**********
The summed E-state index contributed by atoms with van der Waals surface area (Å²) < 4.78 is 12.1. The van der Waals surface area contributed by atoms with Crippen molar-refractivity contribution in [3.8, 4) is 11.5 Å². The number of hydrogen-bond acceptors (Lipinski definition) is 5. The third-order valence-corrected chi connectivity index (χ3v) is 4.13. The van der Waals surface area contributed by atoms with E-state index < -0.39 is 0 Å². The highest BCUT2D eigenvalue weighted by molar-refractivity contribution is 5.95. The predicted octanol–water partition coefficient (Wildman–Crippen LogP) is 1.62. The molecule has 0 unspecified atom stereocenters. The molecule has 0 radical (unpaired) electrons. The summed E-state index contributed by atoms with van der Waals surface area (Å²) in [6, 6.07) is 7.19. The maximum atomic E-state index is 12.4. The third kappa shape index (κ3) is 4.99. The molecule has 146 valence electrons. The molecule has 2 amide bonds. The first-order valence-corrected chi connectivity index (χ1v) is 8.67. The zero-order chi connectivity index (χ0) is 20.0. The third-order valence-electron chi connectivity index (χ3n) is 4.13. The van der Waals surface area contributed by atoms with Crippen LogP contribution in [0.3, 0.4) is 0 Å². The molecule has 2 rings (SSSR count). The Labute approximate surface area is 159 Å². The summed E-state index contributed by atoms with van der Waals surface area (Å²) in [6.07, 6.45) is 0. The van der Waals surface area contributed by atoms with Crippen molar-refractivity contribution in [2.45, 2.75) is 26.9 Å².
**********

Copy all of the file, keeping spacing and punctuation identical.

The summed E-state index contributed by atoms with van der Waals surface area (Å²) < 4.78 is 12.1. The van der Waals surface area contributed by atoms with Crippen molar-refractivity contribution in [3.8, 4) is 11.5 Å². The number of hydrogen-bond acceptors (Lipinski definition) is 5. The third-order valence-corrected chi connectivity index (χ3v) is 4.13. The van der Waals surface area contributed by atoms with E-state index < -0.39 is 0 Å². The highest BCUT2D eigenvalue weighted by molar-refractivity contribution is 5.95. The predicted octanol–water partition coefficient (Wildman–Crippen LogP) is 1.62. The molecule has 0 unspecified atom stereocenters. The molecule has 0 radical (unpaired) electrons. The summed E-state index contributed by atoms with van der Waals surface area (Å²) in [6, 6.07) is 7.19. The maximum atomic E-state index is 12.4. The third kappa shape index (κ3) is 4.99. The molecule has 146 valence electrons. The molecule has 2 amide bonds. The first-order valence-corrected chi connectivity index (χ1v) is 8.67. The zero-order chi connectivity index (χ0) is 20.0. The third-order valence-electron chi connectivity index (χ3n) is 4.13. The van der Waals surface area contributed by atoms with Crippen LogP contribution in [0.3, 0.4) is 0 Å². The molecule has 2 rings (SSSR count). The Labute approximate surface area is 159 Å². The summed E-state index contributed by atoms with van der Waals surface area (Å²) in [6.07, 6.45) is 0. The van der Waals surface area contributed by atoms with Crippen molar-refractivity contribution in [2.45, 2.75) is 26.9 Å².